NEW YORK (GenomeWeb News) – A pair of genome sequencing studies published online yesterday in Nature Genetics is providing insights into the biology of parasitic whipworms, interactions with their hosts, and potential applications for treating inflammatory disease.
For the first study, a team from the UK, Japan, and Ecuador sequenced the genomes of Trichuris trichiura and T. muris — whipworm species known for infecting humans and mice, respectively. The resulting assemblies spanned nearly 95 percent of the total genome size for each of those species. By folding in RNA sequence data from different whipworm tissues and developmental stages and from whipworm-infected mice, the researchers tracked down genes associated with whipworm development and infectiousness.
With gene expression information from the mouse large intestine, meanwhile, they saw a set of T-helper immune genes with enhanced expression after chronic whipworm infection, but a dip in the expression of genes from inflammation-related pathways — information that may help in designing whipworm-based therapies for conditions characterized by unnecessary inflammation.
"Our work starts to unravel the whipworm's intimate relationship with humans and paves the way for new approaches to prevent or clear whipworm infections," Wellcome Trust Sanger Institute's researcher Matthew Berriman, a co-senior author on the study, said in a statement.
Berriman and his colleagues used Illumina instruments to tackle genomic DNA from an adult male T. trichiura isolated in the clinic, producing a high-quality draft genome assembly spanning 75 million bases. For the mouse-infecting T. muris species, they put together an 85 million base assembly with sequences produced on a combination of platforms. To that, they added multiple whipworm transcriptomes and genome re-sequencing data from additional representatives of each species.
The team's analyses of the genomes unearthed some 9,650 predicted protein-coding T. trichiura genes and an estimated 11,004 protein-coding genes in the T. muris genome. More than 6,600 whipworm genes belonged to gene families found in both species, while almost 6,200 more were specific to one whipworm or the other.
With whipworm expression patterns, the researchers defined sets of worm genes involved in sperm function, development, digestion, host immune-dodging, and more.
Meanwhile, RNA sequencing on cecum tissue from T. muris-infected mice suggested that chronic whipworm infection dials up the expression of 868 genes and decreases the expression of almost 600 more.
Many of the upregulated mouse genes belonged to an immune pathway governed by regulated T-helper cells, the study's authors noted, including genes coding for pro-inflammatory cytokines and tumor necrosis factor.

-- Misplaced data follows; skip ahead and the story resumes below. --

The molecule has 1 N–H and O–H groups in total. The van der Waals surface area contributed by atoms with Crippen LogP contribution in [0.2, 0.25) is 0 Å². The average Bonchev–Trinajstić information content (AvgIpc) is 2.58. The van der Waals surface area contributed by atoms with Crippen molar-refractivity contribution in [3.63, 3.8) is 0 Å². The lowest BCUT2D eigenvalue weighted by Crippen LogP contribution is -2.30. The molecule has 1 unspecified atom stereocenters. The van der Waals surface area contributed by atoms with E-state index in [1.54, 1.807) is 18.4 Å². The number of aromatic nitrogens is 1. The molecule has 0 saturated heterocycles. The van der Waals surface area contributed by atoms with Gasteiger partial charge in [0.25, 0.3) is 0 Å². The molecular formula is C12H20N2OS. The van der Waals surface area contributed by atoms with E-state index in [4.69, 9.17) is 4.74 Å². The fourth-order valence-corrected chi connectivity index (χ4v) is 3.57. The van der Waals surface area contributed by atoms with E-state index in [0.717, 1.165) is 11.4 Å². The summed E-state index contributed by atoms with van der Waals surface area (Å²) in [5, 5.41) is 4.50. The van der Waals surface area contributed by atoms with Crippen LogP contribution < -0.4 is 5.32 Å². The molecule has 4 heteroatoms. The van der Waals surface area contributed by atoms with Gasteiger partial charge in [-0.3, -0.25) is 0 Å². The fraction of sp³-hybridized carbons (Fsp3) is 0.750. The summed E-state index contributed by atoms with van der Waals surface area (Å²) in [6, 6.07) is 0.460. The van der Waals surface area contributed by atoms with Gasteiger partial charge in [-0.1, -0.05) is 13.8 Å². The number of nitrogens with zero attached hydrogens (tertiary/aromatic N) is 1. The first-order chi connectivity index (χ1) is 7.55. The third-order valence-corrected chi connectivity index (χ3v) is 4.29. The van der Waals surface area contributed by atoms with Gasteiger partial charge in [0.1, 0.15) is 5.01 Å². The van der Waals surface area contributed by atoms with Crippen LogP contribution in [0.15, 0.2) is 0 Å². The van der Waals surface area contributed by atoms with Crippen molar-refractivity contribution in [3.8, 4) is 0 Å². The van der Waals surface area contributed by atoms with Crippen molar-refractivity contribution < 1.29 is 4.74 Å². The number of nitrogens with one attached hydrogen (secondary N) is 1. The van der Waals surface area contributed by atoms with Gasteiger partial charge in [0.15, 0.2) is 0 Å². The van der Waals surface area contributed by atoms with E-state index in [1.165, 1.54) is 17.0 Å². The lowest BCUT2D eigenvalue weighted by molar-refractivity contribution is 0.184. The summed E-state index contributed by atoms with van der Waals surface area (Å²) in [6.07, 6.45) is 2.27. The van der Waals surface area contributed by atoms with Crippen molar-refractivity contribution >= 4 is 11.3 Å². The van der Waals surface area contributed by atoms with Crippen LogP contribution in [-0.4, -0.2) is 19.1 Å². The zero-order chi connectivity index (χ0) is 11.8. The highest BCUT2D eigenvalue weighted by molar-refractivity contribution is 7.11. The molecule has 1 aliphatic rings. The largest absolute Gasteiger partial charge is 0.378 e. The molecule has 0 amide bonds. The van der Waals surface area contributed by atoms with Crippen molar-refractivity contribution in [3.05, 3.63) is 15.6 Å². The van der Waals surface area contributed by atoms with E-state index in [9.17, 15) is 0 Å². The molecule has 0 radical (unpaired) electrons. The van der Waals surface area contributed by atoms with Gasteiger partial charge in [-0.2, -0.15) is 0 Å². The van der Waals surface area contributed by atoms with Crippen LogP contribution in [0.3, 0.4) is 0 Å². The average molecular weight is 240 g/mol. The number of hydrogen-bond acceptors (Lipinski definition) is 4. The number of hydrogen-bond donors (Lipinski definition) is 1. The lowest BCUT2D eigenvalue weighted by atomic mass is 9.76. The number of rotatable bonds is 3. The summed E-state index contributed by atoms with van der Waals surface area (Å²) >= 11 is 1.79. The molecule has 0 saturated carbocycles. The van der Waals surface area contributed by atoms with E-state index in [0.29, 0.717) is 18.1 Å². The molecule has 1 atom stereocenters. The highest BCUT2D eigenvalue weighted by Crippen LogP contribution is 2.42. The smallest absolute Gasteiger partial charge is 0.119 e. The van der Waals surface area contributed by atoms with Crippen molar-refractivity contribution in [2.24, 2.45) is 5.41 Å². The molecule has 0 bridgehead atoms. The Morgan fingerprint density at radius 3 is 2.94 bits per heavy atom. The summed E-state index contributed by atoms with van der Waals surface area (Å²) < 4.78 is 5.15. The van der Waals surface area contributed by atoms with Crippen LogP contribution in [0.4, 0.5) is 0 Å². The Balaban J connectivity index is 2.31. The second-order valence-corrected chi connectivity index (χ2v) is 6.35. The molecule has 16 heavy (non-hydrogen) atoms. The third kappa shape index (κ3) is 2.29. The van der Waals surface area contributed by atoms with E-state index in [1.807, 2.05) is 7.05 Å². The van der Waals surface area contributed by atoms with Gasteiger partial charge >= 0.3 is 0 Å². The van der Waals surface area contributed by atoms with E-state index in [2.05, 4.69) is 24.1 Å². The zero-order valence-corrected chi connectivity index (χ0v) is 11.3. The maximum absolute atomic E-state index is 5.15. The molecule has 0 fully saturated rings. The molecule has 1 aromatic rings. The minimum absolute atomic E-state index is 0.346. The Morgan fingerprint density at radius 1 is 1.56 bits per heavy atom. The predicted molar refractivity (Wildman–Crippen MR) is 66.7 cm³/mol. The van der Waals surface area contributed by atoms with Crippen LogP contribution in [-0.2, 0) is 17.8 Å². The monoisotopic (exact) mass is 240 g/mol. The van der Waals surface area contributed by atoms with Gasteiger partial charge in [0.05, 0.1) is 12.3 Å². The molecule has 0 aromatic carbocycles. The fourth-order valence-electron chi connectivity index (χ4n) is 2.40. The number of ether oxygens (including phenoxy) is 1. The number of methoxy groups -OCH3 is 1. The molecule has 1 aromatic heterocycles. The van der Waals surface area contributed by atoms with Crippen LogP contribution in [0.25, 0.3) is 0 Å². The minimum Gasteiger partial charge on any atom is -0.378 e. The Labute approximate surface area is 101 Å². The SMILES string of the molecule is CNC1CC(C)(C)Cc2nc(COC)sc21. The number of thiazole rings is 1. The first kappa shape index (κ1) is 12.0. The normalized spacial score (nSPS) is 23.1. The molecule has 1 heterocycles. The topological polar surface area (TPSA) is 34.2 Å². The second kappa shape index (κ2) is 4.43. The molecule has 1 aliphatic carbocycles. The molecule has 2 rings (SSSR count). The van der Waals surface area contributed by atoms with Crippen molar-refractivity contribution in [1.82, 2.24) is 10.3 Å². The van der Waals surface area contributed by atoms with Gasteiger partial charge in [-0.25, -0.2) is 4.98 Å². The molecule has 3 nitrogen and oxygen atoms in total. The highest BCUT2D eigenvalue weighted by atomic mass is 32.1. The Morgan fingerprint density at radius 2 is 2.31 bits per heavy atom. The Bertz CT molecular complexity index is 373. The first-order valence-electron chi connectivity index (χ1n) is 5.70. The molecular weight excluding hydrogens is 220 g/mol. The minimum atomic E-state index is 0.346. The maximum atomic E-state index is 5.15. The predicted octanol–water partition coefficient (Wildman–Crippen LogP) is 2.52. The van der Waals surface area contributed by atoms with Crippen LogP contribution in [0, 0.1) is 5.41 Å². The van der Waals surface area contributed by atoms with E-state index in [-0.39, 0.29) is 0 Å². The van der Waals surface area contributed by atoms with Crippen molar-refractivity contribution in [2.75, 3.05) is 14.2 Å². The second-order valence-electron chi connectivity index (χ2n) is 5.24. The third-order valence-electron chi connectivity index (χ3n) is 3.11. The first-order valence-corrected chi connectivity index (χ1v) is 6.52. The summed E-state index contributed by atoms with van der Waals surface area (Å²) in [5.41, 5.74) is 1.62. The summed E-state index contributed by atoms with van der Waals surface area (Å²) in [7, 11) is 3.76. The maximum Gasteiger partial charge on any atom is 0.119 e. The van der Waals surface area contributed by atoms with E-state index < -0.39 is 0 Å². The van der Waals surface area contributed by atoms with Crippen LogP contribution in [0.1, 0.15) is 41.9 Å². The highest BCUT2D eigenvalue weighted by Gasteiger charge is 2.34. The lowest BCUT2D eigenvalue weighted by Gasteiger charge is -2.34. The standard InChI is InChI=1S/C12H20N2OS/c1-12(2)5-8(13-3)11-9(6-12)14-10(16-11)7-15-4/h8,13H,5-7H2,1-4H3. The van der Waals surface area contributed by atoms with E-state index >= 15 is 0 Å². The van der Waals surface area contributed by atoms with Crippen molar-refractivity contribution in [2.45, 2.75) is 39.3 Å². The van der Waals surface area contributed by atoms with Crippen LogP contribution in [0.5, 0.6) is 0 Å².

In contrast, the expression of genes from an inflammatory immune pathway associated with resistance to whipworm infection was lower than usual in infected mice, consistent with the notion that whipworm infection could help dial back the inflammatory responses that contribute to inflammatory bowel disease or multiple sclerosis.
A pig whipworm species called T. suis is already being used by some as an IBD treatment, the researchers noted, adding that "[c]omparative immunology of these infections should help in developing more targeted therapies in the future."
"The present study shows how both the parasite and the host respond to each other at a level of detail never seen before, [which] will help us identify how to exploit the ways in which the worm modifies our bodies," co-senior author Richard Grencis, a life sciences researcher at the University of Manchester, said in a statement. "This finely tuned interaction that has developed over the course of evolution can lead us to design better drug treatments and more effective clinical trials using worms and their products."
In another Nature Genetics study, researchers from the University of Melbourne, BGI-Shenzhen, and elsewhere focused on T. suis — the pig-infecting whipworm being proposed as an inflammatory disease treatment.
"We know that humans infected with the harmless 'pig whipworm' can have significantly reduced symptoms linked to autoimmune diseases," the University of Melbourne's Aaron Jex, first author on that study, said in a statement.
"[N]ow we have the genetic sequence of the worm," Jex added, noting that this "opens the door to future human drug designs and treatment."
He and his colleagues came up with 76-million-base and 81-million-base T. suis genome assemblies for female and male worms, respectively, each covered to an average depth of at least 140-fold. They also sequenced messenger RNAs and small RNAs from several T. suis tissue types and developmental stages.
Again, this combination of sequence data provided a peek at whipworm genes that could contribute to infection and interactions with host animals — either pigs suffering from deleterious infections or humans being treated for inflammation-related disease, for instance.
Amongst the predicted protein-coding genes in pig whipworm — almost 14,500 in the female worm genome and a few hundred more in the male genome — the team identified genes coding for secreted proteins, enzymes, and other protein participants in the whipworm infection process.
That analysis also provided details about RNA interference networks present in the pig whipworm. For example, members of the team uncovered hundreds of microRNAs and more than a million potential small RNAs, including small interfering RNAs and tiny non-coding RNAs.
"By sequencing the T. suis genome and transcriptomes (mRNAs and small RNAs), we provide deep insights into the molecular biology of this parasite and its modulation of host immune responses," Jex and his co-authors wrote. "These data provide a solid basis for exploring human trichuriasis, developing new anti-parasitic drugs, and elucidating how helminthes suppress autoimmune disorders."